When I was a teacher, I was perplexed when a student refused to check out books on our weekly trips to the library—until I learned that the books went home and were never read. I told her I would be glad to read them to her, but she refused. She had already learned that non-technological pursuits had less value than flashy apps. And even though some of these apps were “educational,” they couldn’t make up for the parent-child interaction that comes with reading together. This is a battle all parents of the twenty-first century are fighting. Or, rather, it’s a battle I wish we would all fight. Too many of us have already waved the white flag, assigning reading the status of optional.
This is something that’s hard to wrap my mind around, considering that reading is like breathing to me. I went through a short period during which I didn’t want to read on my own—and I’m sure it was due to learning to read and spending my energies on deciphering the language rather than taking in the story—but I got over that pretty quickly. When I started reading novels, I soon had no more books to read at home and then discovered the wonders of my elementary school’s library. I plowed through Beverly Cleary and Little Women and every book of mythology I could get my hands on. In middle school, my dad introduced me to Michael Crichton, and then I discovered the vast catalog of Agatha Christie titles. When I met my husband, I was on a Stephen King kick, and he soon started reading my books when I finished them. Over the years this evolved to Harry Potter and many others. Other couples may hire a babysitter and go on dates. We sit around and read and then bug each other to read the books we’ve just finished so we can talk about them.
Naturally, this has extended to our children. When our elder son was little, we read Go, Dog. Go! to him so much that he had the book completely memorized and would act out the scenes. There have been some nights recently when our activities have necessitated getting the kids to bed way past their usual bedtimes, and for the sake of sleep, we have foregone our usual reading-together-before-bed ritual. And let me tell you: the kids don’t like it. “Can we read [book of the moment]?” Peter will ask. And I’ll feel horrible for having to turn him down.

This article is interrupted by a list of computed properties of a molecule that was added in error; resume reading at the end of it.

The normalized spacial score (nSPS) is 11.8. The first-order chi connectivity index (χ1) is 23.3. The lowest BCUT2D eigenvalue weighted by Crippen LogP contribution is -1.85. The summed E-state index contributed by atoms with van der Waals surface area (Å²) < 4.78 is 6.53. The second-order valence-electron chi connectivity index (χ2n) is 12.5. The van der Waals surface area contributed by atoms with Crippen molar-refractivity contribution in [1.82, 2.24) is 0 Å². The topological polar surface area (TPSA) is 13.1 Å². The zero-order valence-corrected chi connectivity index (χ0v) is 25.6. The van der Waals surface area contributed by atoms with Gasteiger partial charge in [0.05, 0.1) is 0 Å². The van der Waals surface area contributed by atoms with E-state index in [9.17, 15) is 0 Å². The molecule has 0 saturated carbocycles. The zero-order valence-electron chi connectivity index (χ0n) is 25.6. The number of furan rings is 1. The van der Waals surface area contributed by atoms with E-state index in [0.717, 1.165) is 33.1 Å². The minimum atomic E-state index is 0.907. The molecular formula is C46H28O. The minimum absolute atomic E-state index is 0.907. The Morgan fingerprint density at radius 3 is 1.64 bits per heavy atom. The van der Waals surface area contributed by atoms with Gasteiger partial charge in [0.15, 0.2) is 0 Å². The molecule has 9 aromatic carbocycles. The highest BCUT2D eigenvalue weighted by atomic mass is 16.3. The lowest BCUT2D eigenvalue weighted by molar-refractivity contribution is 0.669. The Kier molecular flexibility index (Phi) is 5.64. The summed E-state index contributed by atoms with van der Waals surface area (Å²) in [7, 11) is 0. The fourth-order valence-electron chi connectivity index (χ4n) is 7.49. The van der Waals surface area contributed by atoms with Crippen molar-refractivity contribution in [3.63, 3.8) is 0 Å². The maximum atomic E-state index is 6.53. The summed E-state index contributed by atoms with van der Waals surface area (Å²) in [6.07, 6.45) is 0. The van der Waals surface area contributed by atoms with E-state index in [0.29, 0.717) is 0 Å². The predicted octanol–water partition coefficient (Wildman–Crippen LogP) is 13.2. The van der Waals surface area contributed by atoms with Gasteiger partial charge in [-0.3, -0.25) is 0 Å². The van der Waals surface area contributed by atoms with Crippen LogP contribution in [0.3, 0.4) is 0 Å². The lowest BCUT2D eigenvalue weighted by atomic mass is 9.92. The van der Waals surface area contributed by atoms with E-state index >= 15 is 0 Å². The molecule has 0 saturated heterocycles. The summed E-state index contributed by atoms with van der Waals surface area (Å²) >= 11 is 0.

I was recently reading on a Friday night, and with absolutely no reason to get up early the next day, I kept going until past midnight, finishing the last 90 pages of the book. (For someone who gets up at 4:40 every weekday, that’s quite a feat!) Devouring a book because it’s too good to put down is an amazing feeling. Ordering the sequel on Amazon is a close second.
Unfortunately, many people labor under the mistaken belief that novels are only for “escape” or “fluff.” On the contrary: I’ve learned all kinds of things from my sojourns in fiction, from new vocabulary to customs unlike my own to truths I may not have pondered had they not been presented to me in a unique, fictional light. Not to mention that all writers should read simply for the exposure to another writer’s perspective. For every age, not just children, books provide an excellent avenue for learning and growth, and a great example for children is to see people to whom they look up reading.
When I learned my elder son was dyslexic, I was distressed, worrying that the child who loved to be read to would hate books once he had to read them on his own. And although he still struggles, he loves books—and there are wonderful apps out there to make books accessible to those who do have reading problems. There is absolutely no reason why everyone should not be able to enjoy books in some form or fashion. (Books aren’t available to everyone, you may argue. Click here to read a blog that addresses this very issue.)
I’m not saying that other activities are without merit. I’m also a baseball/musical theatre/piano/visual arts/LEGO/Marvel Universe mom. I pride myself on offering my kids multiple outlets for their talents and interests, but I believe I would be robbing them of a great opportunity if I didn’t share my love of books with them. I shouldn’t have to make this argument at all, yet so many people harbor the notion that reading is only for people with oodles of spare time or who have a nerdish personality. For example, if you saw a muscular dude reading a book in the park instead of engaging in some form of physical activity, would you be surprised? If yes, it’s because popular culture has created a stereotype for the typical “reader.” But it shouldn’t be that way. Books are for everyone.
Maybe it’s corny, but I think the Reading Rainbow theme song states it pretty well:
Butterfly in the sky, I can go twice as high.
Take a look, it’s in a book, a Reading Rainbow!
I can go anywhere.
Friends to know,
and ways to grow.
A Reading Rainbow!
I can be anything.
Take a look,
it’s in a book.
A Reading Rainbow.